The falsification is, unfortunately, ongoing with Ukraine’s former Prime Minister Arseny Yatsenyuk very briefly detained in December 2017 at Geneva Airport because of Russia putting him on the wanted list.
PLEASE WRITE TO MYKOLA KARPYUK AND STANISLAV KLYKH!
Even a single sentence or two will send an important message both to them, and to the Russian authorities, that they are not forgotten.
Mykola Karpyuk (please use the Russian version Nikolai, it has much more chance of passing the censor, the year of birth is needed)
Russian Federation 600020, Vladimir, No. 67 Bolshaya Nizhegorodskaya St., Prison No. 2 Vladimirsky Tsentral
Nikolai Andronovych Karpyuk, b. 1964
[In Russian: 600020 г. Владимир, ул Большая Нижегородская, д. 67, ФКУ Т-2 Владимирский централ, Карпюку, Николаю Андроновичу, г.р. 1964]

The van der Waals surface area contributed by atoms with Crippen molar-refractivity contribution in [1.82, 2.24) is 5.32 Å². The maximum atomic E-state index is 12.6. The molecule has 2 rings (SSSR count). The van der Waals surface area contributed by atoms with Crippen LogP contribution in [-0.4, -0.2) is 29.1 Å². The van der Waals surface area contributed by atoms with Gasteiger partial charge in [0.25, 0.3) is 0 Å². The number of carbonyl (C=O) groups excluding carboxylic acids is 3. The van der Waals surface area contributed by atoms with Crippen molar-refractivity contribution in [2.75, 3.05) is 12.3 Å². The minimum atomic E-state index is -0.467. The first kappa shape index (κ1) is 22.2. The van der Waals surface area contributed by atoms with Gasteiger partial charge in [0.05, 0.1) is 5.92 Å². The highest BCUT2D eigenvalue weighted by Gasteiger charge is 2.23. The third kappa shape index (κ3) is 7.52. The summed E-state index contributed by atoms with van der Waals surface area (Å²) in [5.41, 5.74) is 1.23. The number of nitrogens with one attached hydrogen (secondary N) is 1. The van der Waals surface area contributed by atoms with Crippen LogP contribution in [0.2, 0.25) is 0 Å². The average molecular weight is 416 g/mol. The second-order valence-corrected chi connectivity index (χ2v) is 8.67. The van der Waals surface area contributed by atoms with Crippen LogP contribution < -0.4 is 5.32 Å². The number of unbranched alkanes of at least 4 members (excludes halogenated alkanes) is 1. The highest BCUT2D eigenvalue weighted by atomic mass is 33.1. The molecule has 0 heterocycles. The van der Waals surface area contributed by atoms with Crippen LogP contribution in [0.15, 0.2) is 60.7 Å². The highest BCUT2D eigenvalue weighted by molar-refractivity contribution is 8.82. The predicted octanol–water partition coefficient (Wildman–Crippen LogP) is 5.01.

Russia has provided no clear information of any change in Klykh’s status, and for the moment we must assume that the following address is still current.
Russian Federation 457670, Chelyabinsk oblast, Verkhneuralsk, 1 Severnaya St, Prison for the Chelyabinsk oblast
Stanislav Romanovych Klykh, b. 1974
[In Russian: 457670, Челябинская обл., Верхнеуральск, Северная ул. 1, ФКУ Тюрьма ГУФСИН по Челябинской обл.
Клыху, Станиславу Романовичу, г.р. 1974]
If you are unable to write in Russian, the following would be quite sufficient (maybe with a picture or postcard)
Желаем здоровья, мужества и терпения, надеемся на скорое освобождение. Мы о Вас помним.
(we wish you good health, courage and patience and hope that you will soon be released. You are not forgotten.)
Read the original text at Human Rights in Ukraine.